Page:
Flexible Sigmoidoscopy: Overview, Indications, Procedure
Flexible sigmoidoscopy is a colorectal cancer screening technique that detects 50% to 60% of colon cancers. With flexible sigmoidoscopy, the inner lining of the rectum and the last 2 feet of the distal colon can be visualized; 60-cm sigmoidoscopy is preferred.
● Rectal bleeding
● Positive Hemoccult test
● Mass on digital examination
● Lower abdominal pain and cramping
● Change in bowel habits
● Foreign body in the rectum
● Itching—anal or perianal
● Pain—anal or perianal
● Acute abdomen
● Cardiovascular or pulmonary disease
● Suspected perforation
● Recent pelvic or abdominal surgery
● Coagulation disorders
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● Flexible sigmoidoscope—60 cm (Fig. 113.1)
● Light source
● Two pairs of gloves—nonsterile
● K-Y jelly or 2% lidocaine jelly
● 4 × 4 gauze—nonsterile
● Absorbent pads—nonsterile
● Culture tubes
● Emesis basin
● Sigmoidoscopy report sheet
● Position the client in the left lateral decubitus position.
● Right leg flexed at the hip and knee
● Put on two pairs of gloves.
● Lubricate the second or third digit of the dominant hand.
● Perform a digital examination to dilate the sphincter.
● Lubricate the anus and the tip of the sigmoidoscope.
● Lubricate the distal half of the sigmoidoscope but not the lens.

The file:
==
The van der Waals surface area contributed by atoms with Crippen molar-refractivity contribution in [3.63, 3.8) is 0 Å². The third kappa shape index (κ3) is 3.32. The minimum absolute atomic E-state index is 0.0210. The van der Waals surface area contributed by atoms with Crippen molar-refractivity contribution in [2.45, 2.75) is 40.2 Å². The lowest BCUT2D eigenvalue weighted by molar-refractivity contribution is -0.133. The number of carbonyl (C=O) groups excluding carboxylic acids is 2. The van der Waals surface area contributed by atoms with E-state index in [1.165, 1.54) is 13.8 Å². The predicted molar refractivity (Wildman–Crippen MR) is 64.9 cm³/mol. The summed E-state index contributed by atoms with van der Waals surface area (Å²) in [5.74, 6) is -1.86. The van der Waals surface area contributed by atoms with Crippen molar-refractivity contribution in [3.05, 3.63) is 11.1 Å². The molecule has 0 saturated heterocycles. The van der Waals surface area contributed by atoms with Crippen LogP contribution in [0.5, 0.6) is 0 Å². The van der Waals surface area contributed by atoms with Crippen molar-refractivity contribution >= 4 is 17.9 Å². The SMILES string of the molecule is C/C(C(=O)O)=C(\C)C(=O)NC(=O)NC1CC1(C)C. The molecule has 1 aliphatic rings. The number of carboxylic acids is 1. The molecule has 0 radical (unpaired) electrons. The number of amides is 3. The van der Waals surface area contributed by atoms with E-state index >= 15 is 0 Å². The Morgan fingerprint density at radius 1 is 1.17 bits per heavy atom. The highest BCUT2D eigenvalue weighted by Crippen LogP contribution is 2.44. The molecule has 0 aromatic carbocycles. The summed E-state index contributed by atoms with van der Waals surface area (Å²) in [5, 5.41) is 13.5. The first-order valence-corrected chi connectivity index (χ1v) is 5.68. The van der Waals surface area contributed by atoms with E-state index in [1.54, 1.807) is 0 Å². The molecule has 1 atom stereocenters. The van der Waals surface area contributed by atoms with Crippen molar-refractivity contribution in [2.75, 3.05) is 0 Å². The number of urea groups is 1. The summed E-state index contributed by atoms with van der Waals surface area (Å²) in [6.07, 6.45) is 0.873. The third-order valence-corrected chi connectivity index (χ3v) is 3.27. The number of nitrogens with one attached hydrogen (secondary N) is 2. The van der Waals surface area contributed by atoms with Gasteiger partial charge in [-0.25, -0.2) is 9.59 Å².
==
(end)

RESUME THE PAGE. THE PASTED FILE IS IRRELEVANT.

● Remove the top pair of gloves and dispose of them.
● Separate the gluteal folds.
● Insert the scope gently 8 to 10 cm.
● Activate the light, suction, and air.
● With the right hand—Advance the scope.
● With the left hand—Work the controls on the scope.
● Open the colon by insufflating with a small amount of air, and advance the scope gently.
● Do not use too much air—this causes discomfort.
● Advance the scope using one of the following techniques
● Hook and pullout—used to straighten the colon
• Hook mucosal fold, and pull back to straighten the colon.
● Dither and torque—used to shorten the colon
• Alternate insertion with slow partial withdrawal to pleat the colon.
• Twist the sigmoid shaft clockwise or counterclockwise with a forward and/or backward motion.
• Observe for natural landmarks and abnormalities.
● Take a biopsy specimen of all abnormal areas and put in culture tube for biopsy.
● Withdraw the sigmoidoscope slowly, reinspecting the mucosa.
● When in the rectal vault, retroflex the tip of the scope to visualize the distal rectum.
● Straighten the tip, and gently withdraw the scope.
● Cleanse, sterilize, and store per manufacturer’s instructions.
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● The following may be expected but will resolve quickly.
● Abdominal cramping if a biopsy specimen was obtained
● Feeling of fullness, distention, or flatus
● No bowel movement for several days
● Minor bleeding
● No special diet is recommended after the procedure.
● Watch for signs of infections, such as
● Elevated temperature
● Increased or prolonged rectal pain
● Green or yellow drainage
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National Cancer Institute. Fact Sheet—Tests to Detect Colorectal Cancer and Polyps. Date
Reilly HF. Primary care use of the flexible sigmoidoscope to detect colorectal cancer and its
precursors. Primary Care Cancer, 1994;14(5):41–45.
Flexible sigmoidoscopy. YouTube.
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